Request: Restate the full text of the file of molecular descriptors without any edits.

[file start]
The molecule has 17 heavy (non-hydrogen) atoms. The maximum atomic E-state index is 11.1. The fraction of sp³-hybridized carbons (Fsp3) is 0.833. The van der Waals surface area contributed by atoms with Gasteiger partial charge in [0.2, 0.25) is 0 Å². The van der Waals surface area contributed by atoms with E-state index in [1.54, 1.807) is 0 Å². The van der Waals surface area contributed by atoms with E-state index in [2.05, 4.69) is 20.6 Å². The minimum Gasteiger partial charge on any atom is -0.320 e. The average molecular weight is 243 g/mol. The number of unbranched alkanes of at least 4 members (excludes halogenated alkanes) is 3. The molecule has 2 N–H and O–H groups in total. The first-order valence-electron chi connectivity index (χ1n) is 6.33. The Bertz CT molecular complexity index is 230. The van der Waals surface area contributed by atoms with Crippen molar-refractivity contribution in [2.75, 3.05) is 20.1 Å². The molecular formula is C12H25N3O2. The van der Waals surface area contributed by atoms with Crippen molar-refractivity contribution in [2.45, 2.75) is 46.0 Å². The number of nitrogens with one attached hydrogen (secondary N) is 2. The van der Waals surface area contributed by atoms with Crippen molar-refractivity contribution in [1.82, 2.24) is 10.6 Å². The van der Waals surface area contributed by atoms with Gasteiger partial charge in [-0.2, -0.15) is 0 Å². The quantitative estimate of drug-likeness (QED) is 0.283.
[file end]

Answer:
The molecule has 17 heavy (non-hydrogen) atoms. The maximum atomic E-state index is 11.1. The fraction of sp³-hybridized carbons (Fsp3) is 0.833. The van der Waals surface area contributed by atoms with Gasteiger partial charge in [0.2, 0.25) is 0 Å². The van der Waals surface area contributed by atoms with E-state index in [1.54, 1.807) is 0 Å². The van der Waals surface area contributed by atoms with E-state index in [2.05, 4.69) is 20.6 Å². The minimum Gasteiger partial charge on any atom is -0.320 e. The average molecular weight is 243 g/mol. The number of unbranched alkanes of at least 4 members (excludes halogenated alkanes) is 3. The molecule has 2 N–H and O–H groups in total. The first-order valence-electron chi connectivity index (χ1n) is 6.33. The Bertz CT molecular complexity index is 230. The van der Waals surface area contributed by atoms with Crippen molar-refractivity contribution in [2.75, 3.05) is 20.1 Å². The molecular formula is C12H25N3O2. The van der Waals surface area contributed by atoms with Crippen molar-refractivity contribution in [2.45, 2.75) is 46.0 Å². The number of nitrogens with one attached hydrogen (secondary N) is 2. The van der Waals surface area contributed by atoms with Crippen molar-refractivity contribution in [1.82, 2.24) is 10.6 Å². The van der Waals surface area contributed by atoms with Gasteiger partial charge in [-0.2, -0.15) is 0 Å². The quantitative estimate of drug-likeness (QED) is 0.283.